“It establishes a horrible precedent that we’re going to mortgage off our assets to spend money now,” said Rep. Susan Bucher, D-West Palm Beach.
Gov. Charlie Crist said the state would need fair compensation in a lease for the plan to work.
“It could be – could be – an innovative way to raise revenue to build more roads and have less congestion,” Crist said. “It’s good for consumers to have choices. Even the consumers that use our roads.”
An analysis of the bill by House staff did not estimate potential gains or losses the state could net from the leases, saying the impact on state revenues was “indeterminate, but anticipated to have a positive impact.”
The analysis also did not report what the state collects each year in tolls, but did estimate the value of four toll roads, based on current revenue projections plus an annual 2 percent growth in tolls for 50 years. Those values are $3 billion for Alligator Alley; $1.3 billion for the Bee Line Expressway in Central Florida; $6 million for the Pinellas Bayway; and $8.2 billion for the Sunshine Skyway over Tampa Bay.
The Senate has not considered similar legislation, but leaders said there was some support for the idea.
The House bill was ripped from the pages of House Speaker Marco Rubio’s book, Innovative Ideas for Florida’s Future. Rubio wrote the book in response to problems in Florida, such as congested roads, and it has become the agenda of House Republican leaders.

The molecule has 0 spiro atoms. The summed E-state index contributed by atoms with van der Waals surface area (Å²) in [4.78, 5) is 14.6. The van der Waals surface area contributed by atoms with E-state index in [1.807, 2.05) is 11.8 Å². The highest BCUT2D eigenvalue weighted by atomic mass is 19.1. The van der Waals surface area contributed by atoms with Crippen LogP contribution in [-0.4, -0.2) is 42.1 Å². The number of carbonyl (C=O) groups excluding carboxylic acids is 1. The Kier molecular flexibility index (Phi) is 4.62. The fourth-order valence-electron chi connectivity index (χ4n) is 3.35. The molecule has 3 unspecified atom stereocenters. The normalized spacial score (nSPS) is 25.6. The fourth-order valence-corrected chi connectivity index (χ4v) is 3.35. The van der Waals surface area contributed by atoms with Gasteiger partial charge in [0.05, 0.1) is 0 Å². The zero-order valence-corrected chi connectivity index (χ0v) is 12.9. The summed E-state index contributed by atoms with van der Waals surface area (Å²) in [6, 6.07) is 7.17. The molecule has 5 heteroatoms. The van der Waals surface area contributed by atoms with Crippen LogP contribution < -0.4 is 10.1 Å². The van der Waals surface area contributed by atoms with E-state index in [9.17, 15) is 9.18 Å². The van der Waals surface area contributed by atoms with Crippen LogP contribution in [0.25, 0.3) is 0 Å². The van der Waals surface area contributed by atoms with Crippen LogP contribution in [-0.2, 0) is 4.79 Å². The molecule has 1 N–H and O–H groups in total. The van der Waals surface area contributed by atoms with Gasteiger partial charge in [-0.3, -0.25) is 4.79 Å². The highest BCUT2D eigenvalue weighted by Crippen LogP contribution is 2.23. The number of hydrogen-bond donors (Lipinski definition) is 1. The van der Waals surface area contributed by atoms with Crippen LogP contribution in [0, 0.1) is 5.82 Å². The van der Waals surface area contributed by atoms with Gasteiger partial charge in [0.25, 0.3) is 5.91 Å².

“A leased highway provides valuable income to the state to enhance other transportation projects, lowers annual maintenance costs and allows private companies to enhance the quality of service on the highway to the residents and visitors who utilize it,” Rubio wrote. He pointed to similar projects in Toronto, Chicago and Indiana.
In January, the Spanish company Cinta, which is involved in the Chicago and Indiana projects, presented the proposal to House lawmakers.
“They told us we were sitting on a gold mine,” Bucher said. “They said they could take our roads, they’d cut us a check right now and we’d figure out the terms of the contract later. And that’s exactly what this bill says.”
She and other Democrats said the bill was too vague and didn’t offer enough safeguards for the state, which uses tolls to build and maintain roads.
“We’re not willing to establish our budgetary priorities and tighten our belts,” Bucher said. “We’re hiding behind a private company that came and told us how to do this.”